Famed Horror Artist Bernie Wrightson Dead at 68

Carla Harmon
March 20, 2017

His true love was always horror as his co-creating Swamp Thing for DC showed.

Wrightson's wife, Liz Wrightson, made the announcement via Wrightson's Facebook page.

Wrightson was not just beholden to DC Comics.

Maryland native Wrightson began his career as an artist for The Baltimore Sun newspaper in 1966, before landing freelance work at DC Comics.

Wrightson also drew his own interpretation of famous comic book characters like Batman, Spider-Man, and The Punisher.

Wrightson got his professional start in 1968, in House of Mystery #179. He also created the artwork for Creepshow, kicking off a long-running relationship with Stephen King, for whom he also illustrated The Cycle of the Werewolf, and special editions of The Stand and From a Buick 8.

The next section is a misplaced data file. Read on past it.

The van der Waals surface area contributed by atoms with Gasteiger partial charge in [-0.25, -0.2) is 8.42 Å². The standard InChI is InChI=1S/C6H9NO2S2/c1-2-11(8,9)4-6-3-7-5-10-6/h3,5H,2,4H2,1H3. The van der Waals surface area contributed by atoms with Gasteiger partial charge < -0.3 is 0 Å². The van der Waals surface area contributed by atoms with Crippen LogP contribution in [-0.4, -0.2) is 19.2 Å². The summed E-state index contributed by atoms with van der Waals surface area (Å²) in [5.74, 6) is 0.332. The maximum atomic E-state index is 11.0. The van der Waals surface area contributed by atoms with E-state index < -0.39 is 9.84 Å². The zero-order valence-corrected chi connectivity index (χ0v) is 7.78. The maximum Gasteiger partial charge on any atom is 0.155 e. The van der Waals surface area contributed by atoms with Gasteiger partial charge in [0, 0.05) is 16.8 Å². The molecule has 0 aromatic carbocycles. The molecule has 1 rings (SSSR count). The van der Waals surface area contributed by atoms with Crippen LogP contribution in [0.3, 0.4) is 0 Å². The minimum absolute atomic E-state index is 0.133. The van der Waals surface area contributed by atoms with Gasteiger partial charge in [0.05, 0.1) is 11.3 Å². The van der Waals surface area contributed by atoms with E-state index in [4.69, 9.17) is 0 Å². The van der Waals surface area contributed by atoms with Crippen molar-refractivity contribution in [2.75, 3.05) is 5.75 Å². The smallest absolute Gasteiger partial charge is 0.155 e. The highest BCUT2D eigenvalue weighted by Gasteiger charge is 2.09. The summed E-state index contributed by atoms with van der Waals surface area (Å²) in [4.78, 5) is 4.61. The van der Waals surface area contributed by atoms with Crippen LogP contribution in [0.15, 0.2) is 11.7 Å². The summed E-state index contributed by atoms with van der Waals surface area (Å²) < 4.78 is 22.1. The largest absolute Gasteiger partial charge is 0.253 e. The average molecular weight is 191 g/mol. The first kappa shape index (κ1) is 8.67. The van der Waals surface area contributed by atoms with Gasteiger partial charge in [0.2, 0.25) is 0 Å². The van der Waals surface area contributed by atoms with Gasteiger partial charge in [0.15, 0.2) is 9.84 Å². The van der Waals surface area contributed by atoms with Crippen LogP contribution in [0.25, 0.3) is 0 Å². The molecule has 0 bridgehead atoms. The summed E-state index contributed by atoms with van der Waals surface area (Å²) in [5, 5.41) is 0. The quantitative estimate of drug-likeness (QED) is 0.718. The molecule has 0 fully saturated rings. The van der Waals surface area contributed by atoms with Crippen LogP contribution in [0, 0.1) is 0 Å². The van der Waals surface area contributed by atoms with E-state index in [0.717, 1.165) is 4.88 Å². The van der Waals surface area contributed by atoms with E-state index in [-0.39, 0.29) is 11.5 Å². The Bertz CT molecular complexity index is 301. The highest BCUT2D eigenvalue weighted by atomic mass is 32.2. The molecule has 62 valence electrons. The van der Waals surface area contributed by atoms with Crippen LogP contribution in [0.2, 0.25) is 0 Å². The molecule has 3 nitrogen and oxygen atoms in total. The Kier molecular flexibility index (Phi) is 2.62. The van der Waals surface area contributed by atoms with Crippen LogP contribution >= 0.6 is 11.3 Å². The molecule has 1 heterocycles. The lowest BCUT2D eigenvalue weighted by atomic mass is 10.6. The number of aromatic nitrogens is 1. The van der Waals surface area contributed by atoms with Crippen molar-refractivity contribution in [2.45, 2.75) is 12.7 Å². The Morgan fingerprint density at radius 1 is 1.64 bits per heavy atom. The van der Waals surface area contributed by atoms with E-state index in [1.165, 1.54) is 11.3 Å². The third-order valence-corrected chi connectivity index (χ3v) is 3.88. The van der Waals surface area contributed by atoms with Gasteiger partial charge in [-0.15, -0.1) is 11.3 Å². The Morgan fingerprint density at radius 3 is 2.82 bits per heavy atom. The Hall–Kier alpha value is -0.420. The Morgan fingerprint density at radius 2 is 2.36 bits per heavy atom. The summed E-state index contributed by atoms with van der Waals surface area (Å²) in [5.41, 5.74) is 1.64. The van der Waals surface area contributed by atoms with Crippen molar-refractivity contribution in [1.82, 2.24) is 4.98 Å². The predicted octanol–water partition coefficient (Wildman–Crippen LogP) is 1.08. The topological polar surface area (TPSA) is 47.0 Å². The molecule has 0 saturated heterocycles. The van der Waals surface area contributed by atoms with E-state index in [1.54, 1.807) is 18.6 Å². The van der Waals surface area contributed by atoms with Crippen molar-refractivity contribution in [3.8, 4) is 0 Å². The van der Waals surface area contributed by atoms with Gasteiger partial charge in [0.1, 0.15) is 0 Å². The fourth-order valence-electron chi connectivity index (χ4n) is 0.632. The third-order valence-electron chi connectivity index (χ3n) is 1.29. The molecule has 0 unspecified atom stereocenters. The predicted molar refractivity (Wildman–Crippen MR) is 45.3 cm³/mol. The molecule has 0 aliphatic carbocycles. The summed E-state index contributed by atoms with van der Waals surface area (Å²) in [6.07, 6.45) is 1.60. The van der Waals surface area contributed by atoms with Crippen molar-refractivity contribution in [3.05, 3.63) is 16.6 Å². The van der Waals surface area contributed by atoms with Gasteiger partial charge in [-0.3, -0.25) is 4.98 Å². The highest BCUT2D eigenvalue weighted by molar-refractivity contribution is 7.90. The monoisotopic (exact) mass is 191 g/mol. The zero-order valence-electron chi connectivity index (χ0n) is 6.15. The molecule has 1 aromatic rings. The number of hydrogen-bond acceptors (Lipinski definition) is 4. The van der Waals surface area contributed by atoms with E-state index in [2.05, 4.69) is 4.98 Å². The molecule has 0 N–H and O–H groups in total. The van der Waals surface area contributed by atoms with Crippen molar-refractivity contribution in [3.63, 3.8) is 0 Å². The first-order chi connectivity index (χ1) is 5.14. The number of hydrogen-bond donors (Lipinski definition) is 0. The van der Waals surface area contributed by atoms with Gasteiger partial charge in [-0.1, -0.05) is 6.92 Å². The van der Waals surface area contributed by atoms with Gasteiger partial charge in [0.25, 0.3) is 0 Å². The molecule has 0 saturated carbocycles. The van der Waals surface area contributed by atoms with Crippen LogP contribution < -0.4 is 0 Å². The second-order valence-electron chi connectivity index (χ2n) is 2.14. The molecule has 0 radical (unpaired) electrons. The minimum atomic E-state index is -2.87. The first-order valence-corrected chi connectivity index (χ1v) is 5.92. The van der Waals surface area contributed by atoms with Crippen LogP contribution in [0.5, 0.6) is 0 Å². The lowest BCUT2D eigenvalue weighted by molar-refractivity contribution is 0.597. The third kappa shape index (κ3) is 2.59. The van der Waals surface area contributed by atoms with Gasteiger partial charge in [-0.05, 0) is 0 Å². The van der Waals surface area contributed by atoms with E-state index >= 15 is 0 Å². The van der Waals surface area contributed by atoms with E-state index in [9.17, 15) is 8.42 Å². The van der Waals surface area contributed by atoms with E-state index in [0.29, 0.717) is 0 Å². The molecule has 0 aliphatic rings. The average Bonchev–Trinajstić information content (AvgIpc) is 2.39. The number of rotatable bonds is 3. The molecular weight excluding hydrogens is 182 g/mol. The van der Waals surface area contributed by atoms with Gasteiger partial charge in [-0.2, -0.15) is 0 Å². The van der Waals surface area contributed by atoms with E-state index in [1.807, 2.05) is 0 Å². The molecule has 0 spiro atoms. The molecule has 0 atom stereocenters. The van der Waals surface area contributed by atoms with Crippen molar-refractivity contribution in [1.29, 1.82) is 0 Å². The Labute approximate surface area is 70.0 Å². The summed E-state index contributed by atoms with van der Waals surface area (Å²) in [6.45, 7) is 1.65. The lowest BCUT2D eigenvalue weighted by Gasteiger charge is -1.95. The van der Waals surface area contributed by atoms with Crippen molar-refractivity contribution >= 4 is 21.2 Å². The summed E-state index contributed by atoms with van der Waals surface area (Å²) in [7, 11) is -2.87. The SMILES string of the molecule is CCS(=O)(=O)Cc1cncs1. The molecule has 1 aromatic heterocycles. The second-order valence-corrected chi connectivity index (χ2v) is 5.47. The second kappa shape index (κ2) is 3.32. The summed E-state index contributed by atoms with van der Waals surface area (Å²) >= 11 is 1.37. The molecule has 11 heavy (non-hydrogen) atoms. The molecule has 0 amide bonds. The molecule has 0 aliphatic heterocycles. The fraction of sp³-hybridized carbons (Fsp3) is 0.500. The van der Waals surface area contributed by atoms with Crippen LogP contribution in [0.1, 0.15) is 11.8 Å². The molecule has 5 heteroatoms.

Wrightson is best known as the artist who co-created the iconic DC Comics character Swamp Thing (alongside Len Wein) in the '70s, and he also illustrated a 1983 edition of Mary Shelley's Frankenstein that he reportedly worked on for free over the course of seven years.

In 1974, Wrightson left mainstream comics to work at Warren Studios, where he adapted the stories of H.P. Lovecraft and Edgar Allen Poe.

The comics community has been mourning Wrightson's passing.

As a conceptual artist, Bernie worked on many horror genre movies and well-known films including Ghostbusters, The Faculty, Galaxy Quest, Spiderman, George Romero's Land of the Dead, and Frank Darabont's Stephen King film The Mist. Recent works include Frankenstein Alive Alive, Dead She Said, the Ghoul and Doc Macabre (IDW Publishing) all co-created with esteemed horror author Steve Niles, and several print/poster/sketchbooks series produced by Nakatomi.

Wrightson is survived by his wife Liz, his two sons, John and Jeffrey, and one stepson, Thomas Adamson.

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